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Research Papers

Analysis and Design of a Small, Two-Bar Creep Test Specimen

[+] Author and Article Information
Balhassn S. M. Ali

e-mail: eaxba@nottingham.ac.uk

Wei Sun

Department of Mechanical, Materials
and Manufacturing Engineering,
University of Nottingham,
Nottingham NG7 2RD, UK

1Corresponding author.

Contributed by the Materials Division of ASME for publication in the JOURNAL OF ENGINEERING MATERIALS AND TECHNOLOGY. Manuscript received December 21, 2012; final manuscript received August 1, 2013; published online August 30, 2013. Assoc. Editor: Marwan K. Khraisheh.

J. Eng. Mater. Technol 135(4), 041006 (Aug 30, 2013) (9 pages) Paper No: MATS-12-1294; doi: 10.1115/1.4025192 History: Received December 21, 2012; Revised August 01, 2013

In this paper, a new small-sized (two-bar) specimen type, which is suitable for use in obtaining both uniaxial creep strain and creep rupture life data, is described. The specimen has a simple geometry and can be conveniently machined and loaded (through pin-connections) for testing. Conversion relationships between the applied load and the corresponding uniaxial stress, and between the measured load-line deformations and the corresponding uniaxial minimum creep strain rate, have been obtained, based on the reference stress method (RSM), in conjunction with finite element analyses. Using finite element analyses the effects of the specimen dimensions on reference stress parameters have been investigated. On this basis, specimen dimension ratio ranges are recommended. The effects of friction, between the loading pins and the specimen surfaces, on the specimen failure time, are also investigated. Test results obtained from two-bar specimen tests and from corresponding uniaxial specimen tests, for a P91 steel at 600 °C, are used to validate the test method. These results demonstrated that the specimen type is capable of producing full uniaxial creep strain curves. The advantages of this new, small, creep test specimen, for determining uniaxial creep data, are discussed and recommendations for future research are given.

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References

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Figures

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Fig. 1

(a) Photograph of a scoop sample and (b) dimensions of a typical scoop sample [14]

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Fig. 2

Conventional uniaxial creep test specimen dimensions are in mm [15]

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Fig. 3

Variation of log(Δ·ssc(n)/B(ασnom)n) with n [8]

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Fig. 4

Two bar specimen geometry and dimensions

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Fig. 5

(a) TBS experiment setup and loading application; (b) the TBS specimen, and (c) tested specimen

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Fig. 6

Finite element mesh and the boundary conditions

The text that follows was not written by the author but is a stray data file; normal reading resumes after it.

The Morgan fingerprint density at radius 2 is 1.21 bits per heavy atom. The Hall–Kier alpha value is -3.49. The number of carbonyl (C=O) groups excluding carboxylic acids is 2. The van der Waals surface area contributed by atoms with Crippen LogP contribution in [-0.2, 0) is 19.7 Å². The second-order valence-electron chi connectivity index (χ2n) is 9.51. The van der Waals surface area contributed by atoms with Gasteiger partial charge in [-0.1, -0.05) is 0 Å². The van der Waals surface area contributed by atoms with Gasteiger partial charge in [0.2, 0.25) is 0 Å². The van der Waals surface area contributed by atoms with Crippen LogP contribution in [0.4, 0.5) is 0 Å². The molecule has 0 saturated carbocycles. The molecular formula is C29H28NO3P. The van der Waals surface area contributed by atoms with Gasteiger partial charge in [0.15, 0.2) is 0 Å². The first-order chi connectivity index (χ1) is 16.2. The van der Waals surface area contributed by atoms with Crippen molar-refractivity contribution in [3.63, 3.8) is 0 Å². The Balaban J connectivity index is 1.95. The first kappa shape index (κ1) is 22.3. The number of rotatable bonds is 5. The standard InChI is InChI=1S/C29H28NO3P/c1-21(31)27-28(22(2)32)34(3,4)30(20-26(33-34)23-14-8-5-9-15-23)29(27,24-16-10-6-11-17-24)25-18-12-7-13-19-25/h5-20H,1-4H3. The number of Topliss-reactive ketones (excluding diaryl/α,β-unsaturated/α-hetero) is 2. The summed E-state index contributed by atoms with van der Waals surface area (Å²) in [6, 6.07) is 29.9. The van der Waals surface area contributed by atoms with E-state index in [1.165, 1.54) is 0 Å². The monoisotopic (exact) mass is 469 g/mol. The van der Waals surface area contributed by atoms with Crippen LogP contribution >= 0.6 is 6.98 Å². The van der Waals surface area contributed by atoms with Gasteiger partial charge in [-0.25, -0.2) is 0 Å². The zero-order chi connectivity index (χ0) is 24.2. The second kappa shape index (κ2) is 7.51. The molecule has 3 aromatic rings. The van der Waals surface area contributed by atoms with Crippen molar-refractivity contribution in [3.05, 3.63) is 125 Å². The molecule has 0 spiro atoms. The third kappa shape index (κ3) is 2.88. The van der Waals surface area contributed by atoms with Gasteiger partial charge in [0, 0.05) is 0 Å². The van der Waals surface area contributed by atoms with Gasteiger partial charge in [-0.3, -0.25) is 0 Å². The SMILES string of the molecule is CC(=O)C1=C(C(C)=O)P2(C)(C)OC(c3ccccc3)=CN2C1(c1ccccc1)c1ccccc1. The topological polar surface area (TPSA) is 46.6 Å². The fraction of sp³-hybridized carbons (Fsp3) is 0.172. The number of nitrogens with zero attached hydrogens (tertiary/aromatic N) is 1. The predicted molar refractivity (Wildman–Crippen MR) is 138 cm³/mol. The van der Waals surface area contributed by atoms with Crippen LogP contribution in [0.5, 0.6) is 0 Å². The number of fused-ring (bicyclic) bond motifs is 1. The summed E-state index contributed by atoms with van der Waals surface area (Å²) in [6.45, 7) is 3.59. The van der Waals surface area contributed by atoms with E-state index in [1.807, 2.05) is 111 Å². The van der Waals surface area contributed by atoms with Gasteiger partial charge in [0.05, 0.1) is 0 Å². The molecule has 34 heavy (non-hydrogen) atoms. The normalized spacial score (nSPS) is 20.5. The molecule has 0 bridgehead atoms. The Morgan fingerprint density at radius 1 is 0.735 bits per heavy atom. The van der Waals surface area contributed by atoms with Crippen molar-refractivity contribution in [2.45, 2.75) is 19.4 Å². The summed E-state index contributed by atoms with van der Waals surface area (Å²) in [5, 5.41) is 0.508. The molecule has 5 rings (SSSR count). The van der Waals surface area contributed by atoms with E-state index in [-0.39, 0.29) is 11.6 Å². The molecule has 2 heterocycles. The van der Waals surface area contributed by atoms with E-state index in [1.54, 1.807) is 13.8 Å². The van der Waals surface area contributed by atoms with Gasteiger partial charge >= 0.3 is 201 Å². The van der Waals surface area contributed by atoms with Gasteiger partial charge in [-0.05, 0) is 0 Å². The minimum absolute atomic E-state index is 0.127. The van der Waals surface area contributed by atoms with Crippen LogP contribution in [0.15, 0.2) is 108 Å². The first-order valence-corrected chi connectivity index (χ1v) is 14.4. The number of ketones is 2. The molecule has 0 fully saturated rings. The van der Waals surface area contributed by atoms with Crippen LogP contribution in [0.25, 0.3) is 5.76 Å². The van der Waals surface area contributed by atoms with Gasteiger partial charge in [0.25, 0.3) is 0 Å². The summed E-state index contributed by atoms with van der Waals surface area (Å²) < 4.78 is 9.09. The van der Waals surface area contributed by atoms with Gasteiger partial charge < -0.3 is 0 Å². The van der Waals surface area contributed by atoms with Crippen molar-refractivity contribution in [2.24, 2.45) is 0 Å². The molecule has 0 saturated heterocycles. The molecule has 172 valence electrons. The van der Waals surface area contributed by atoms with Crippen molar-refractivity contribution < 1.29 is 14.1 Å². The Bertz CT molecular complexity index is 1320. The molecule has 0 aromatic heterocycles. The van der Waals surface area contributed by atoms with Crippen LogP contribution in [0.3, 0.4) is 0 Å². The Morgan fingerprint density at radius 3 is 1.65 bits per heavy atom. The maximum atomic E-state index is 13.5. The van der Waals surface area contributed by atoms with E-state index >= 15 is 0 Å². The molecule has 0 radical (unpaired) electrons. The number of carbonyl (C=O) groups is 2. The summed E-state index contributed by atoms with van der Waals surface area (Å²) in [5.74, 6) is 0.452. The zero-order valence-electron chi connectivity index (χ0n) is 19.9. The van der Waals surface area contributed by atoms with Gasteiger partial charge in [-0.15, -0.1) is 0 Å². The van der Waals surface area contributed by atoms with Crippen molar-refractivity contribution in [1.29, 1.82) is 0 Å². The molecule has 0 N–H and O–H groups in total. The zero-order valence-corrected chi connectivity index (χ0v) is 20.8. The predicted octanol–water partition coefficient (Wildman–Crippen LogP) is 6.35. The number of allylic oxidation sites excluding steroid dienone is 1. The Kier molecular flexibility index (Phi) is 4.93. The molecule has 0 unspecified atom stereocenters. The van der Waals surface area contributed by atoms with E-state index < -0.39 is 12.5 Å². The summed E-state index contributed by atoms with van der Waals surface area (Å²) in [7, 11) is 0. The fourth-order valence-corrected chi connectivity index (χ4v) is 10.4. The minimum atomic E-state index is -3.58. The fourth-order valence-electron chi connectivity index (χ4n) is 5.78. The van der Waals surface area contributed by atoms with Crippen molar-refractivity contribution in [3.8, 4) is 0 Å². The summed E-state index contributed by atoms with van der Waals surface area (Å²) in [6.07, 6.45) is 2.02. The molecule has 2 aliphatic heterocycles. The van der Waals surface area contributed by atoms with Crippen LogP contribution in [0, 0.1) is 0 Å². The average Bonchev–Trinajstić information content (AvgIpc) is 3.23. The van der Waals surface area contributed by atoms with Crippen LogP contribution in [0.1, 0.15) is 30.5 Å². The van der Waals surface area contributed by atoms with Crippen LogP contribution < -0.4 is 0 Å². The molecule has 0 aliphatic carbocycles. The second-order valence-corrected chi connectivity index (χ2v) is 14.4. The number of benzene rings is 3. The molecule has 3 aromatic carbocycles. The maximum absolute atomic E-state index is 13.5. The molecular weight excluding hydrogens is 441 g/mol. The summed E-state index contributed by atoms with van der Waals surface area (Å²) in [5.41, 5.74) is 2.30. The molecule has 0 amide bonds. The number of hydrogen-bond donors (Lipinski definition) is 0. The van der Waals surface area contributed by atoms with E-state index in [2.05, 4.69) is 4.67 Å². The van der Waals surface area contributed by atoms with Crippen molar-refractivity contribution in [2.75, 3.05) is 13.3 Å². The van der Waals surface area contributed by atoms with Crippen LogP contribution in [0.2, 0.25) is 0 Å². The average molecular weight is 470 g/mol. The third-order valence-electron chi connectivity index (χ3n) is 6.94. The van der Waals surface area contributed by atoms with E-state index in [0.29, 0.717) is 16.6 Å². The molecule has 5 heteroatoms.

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Fig. 7

Creep deformation versus time for P91 at 600 °C, obtained from TBS-FE analyses for different stress levels

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Fig. 8

Contour plot of damage parameter, ω, in the TBS for P91 at 600 °C, (σ = 180 MPa, tf = 90.81 h)

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Fig. 9

Determination of β and η for the TBS

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Fig. 10

Variations of β and η parameters with various Lo/Di ratios; the other ratio k/Di and b/Di for the specimen are 0.62 and 0.12, respectively

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Fig. 11

Variations of β and η parameters with various k/Di ratios; the other ratios Lo/Di and b/Di for the specimen are 2.16 and 0.12, respectively

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Fig. 12

Variations of β and η parameters with various b/Di ratios; the other ratios Lo/Di and k/Di for the specimen are 3.12 and 1.25, respectively

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Fig. 13

Variations of β and η parameters with Di, for specimens with Lo = 18 mm and b = (0.5, 1, 1.5, 2, and 2.5 mm)

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Fig. 14

The steady state deformation rates obtained from the TBS theoretically and numerically (FE) using β =1.4557

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Fig. 15

The steady state deformation rates obtained from the TBS theoretically and numerically (FE) using β = 1.179

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Fig. 16

Deformation versus time curves obtained from the two bar specimens for a P91 steel at 600 °C

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Fig. 17

Minimum creep strain rate data for P91 steel at 600 °C

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Fig. 18

Converted TBS creep strain together with the corresponding uniaxial creep strain for P91 steel at 600 °C, stresses in (MPa)

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Fig. 19

Creep rupture data obtained from TBSs and uniaxial specimens for P91 steel at 600 °C

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